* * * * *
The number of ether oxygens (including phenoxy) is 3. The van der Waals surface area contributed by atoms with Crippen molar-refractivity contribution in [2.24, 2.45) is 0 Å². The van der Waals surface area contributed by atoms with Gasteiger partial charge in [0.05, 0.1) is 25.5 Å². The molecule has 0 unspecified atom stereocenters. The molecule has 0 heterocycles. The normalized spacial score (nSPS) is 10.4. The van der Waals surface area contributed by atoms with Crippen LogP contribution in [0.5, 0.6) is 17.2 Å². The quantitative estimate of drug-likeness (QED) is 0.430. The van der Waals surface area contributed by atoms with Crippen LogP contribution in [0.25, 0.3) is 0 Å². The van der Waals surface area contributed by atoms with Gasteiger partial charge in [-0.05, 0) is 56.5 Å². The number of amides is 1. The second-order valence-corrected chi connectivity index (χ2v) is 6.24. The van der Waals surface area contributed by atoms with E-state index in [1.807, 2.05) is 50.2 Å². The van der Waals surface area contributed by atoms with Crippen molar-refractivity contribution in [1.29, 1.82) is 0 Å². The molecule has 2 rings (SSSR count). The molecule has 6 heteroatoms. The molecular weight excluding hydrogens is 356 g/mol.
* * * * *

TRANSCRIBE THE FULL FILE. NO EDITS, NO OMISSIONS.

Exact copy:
The number of ether oxygens (including phenoxy) is 3. The van der Waals surface area contributed by atoms with Crippen molar-refractivity contribution in [2.24, 2.45) is 0 Å². The van der Waals surface area contributed by atoms with Gasteiger partial charge in [0.05, 0.1) is 25.5 Å². The molecule has 0 unspecified atom stereocenters. The molecule has 0 heterocycles. The normalized spacial score (nSPS) is 10.4. The van der Waals surface area contributed by atoms with Crippen LogP contribution in [0.5, 0.6) is 17.2 Å². The quantitative estimate of drug-likeness (QED) is 0.430. The van der Waals surface area contributed by atoms with Crippen LogP contribution in [0.25, 0.3) is 0 Å². The van der Waals surface area contributed by atoms with Gasteiger partial charge in [-0.05, 0) is 56.5 Å². The number of amides is 1. The second-order valence-corrected chi connectivity index (χ2v) is 6.24. The van der Waals surface area contributed by atoms with E-state index in [1.807, 2.05) is 50.2 Å². The van der Waals surface area contributed by atoms with Crippen molar-refractivity contribution in [1.29, 1.82) is 0 Å². The molecule has 2 rings (SSSR count). The molecule has 6 heteroatoms. The molecular weight excluding hydrogens is 356 g/mol.